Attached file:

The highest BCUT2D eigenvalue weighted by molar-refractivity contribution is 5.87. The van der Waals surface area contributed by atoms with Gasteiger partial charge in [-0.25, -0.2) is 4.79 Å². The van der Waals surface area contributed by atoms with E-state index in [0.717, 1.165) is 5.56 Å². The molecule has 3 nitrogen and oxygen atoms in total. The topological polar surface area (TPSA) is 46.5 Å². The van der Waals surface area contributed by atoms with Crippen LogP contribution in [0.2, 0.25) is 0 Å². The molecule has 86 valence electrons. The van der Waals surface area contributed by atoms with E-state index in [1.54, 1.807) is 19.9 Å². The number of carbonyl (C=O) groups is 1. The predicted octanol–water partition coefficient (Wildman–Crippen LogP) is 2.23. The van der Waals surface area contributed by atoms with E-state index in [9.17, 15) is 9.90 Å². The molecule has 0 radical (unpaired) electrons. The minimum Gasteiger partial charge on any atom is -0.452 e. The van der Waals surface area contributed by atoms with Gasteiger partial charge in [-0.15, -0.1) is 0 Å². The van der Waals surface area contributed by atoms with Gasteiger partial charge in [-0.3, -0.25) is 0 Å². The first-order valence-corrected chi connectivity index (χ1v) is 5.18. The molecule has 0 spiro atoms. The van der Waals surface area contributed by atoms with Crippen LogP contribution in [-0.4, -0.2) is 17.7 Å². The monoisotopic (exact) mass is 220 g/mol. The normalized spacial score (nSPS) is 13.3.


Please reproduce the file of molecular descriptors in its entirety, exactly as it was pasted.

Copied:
The highest BCUT2D eigenvalue weighted by molar-refractivity contribution is 5.87. The van der Waals surface area contributed by atoms with Gasteiger partial charge in [-0.25, -0.2) is 4.79 Å². The van der Waals surface area contributed by atoms with E-state index in [0.717, 1.165) is 5.56 Å². The molecule has 3 nitrogen and oxygen atoms in total. The topological polar surface area (TPSA) is 46.5 Å². The van der Waals surface area contributed by atoms with Crippen LogP contribution in [0.2, 0.25) is 0 Å². The molecule has 86 valence electrons. The van der Waals surface area contributed by atoms with E-state index in [1.54, 1.807) is 19.9 Å². The number of carbonyl (C=O) groups is 1. The predicted octanol–water partition coefficient (Wildman–Crippen LogP) is 2.23. The van der Waals surface area contributed by atoms with E-state index in [9.17, 15) is 9.90 Å². The molecule has 0 radical (unpaired) electrons. The minimum Gasteiger partial charge on any atom is -0.452 e. The van der Waals surface area contributed by atoms with Gasteiger partial charge in [-0.15, -0.1) is 0 Å². The van der Waals surface area contributed by atoms with Gasteiger partial charge in [-0.3, -0.25) is 0 Å². The first-order valence-corrected chi connectivity index (χ1v) is 5.18. The molecule has 0 spiro atoms. The van der Waals surface area contributed by atoms with Crippen LogP contribution in [-0.4, -0.2) is 17.7 Å². The monoisotopic (exact) mass is 220 g/mol. The normalized spacial score (nSPS) is 13.3.